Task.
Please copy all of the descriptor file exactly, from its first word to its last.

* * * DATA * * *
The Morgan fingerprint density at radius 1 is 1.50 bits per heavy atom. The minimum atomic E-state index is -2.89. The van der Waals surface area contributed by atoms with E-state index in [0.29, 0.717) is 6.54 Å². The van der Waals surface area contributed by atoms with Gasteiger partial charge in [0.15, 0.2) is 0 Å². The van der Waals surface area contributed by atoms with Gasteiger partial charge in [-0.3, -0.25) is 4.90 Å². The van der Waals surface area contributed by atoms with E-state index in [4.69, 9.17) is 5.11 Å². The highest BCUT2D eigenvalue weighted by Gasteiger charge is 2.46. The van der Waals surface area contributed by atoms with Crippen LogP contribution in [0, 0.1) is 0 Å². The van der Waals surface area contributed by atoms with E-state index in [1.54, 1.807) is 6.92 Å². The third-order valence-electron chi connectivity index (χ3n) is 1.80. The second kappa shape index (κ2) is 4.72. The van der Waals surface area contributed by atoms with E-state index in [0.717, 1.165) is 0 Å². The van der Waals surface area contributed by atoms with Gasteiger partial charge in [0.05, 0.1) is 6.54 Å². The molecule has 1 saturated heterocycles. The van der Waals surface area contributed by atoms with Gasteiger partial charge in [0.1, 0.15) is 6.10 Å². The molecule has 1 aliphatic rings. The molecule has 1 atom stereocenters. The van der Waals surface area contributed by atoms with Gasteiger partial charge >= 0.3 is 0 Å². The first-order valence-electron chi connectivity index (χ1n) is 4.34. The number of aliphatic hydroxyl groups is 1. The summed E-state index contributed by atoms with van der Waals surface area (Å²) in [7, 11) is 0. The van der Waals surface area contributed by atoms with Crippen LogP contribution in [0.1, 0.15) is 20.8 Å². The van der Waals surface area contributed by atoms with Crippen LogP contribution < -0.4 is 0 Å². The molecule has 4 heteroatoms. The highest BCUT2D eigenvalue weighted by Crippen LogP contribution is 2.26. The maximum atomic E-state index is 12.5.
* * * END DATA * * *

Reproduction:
The Morgan fingerprint density at radius 1 is 1.50 bits per heavy atom. The minimum atomic E-state index is -2.89. The van der Waals surface area contributed by atoms with E-state index in [0.29, 0.717) is 6.54 Å². The van der Waals surface area contributed by atoms with Gasteiger partial charge in [0.15, 0.2) is 0 Å². The van der Waals surface area contributed by atoms with Gasteiger partial charge in [-0.3, -0.25) is 4.90 Å². The van der Waals surface area contributed by atoms with E-state index in [4.69, 9.17) is 5.11 Å². The highest BCUT2D eigenvalue weighted by Gasteiger charge is 2.46. The van der Waals surface area contributed by atoms with Crippen LogP contribution in [0, 0.1) is 0 Å². The van der Waals surface area contributed by atoms with E-state index in [1.54, 1.807) is 6.92 Å². The third-order valence-electron chi connectivity index (χ3n) is 1.80. The second kappa shape index (κ2) is 4.72. The van der Waals surface area contributed by atoms with E-state index in [0.717, 1.165) is 0 Å². The van der Waals surface area contributed by atoms with Gasteiger partial charge in [0.05, 0.1) is 6.54 Å². The molecule has 1 saturated heterocycles. The van der Waals surface area contributed by atoms with Gasteiger partial charge in [0.1, 0.15) is 6.10 Å². The molecule has 1 aliphatic rings. The molecule has 1 atom stereocenters. The van der Waals surface area contributed by atoms with Gasteiger partial charge >= 0.3 is 0 Å². The first-order valence-electron chi connectivity index (χ1n) is 4.34. The number of aliphatic hydroxyl groups is 1. The summed E-state index contributed by atoms with van der Waals surface area (Å²) in [7, 11) is 0. The van der Waals surface area contributed by atoms with Crippen LogP contribution in [0.1, 0.15) is 20.8 Å². The van der Waals surface area contributed by atoms with Crippen LogP contribution < -0.4 is 0 Å². The molecule has 4 heteroatoms. The highest BCUT2D eigenvalue weighted by Crippen LogP contribution is 2.26. The maximum atomic E-state index is 12.5.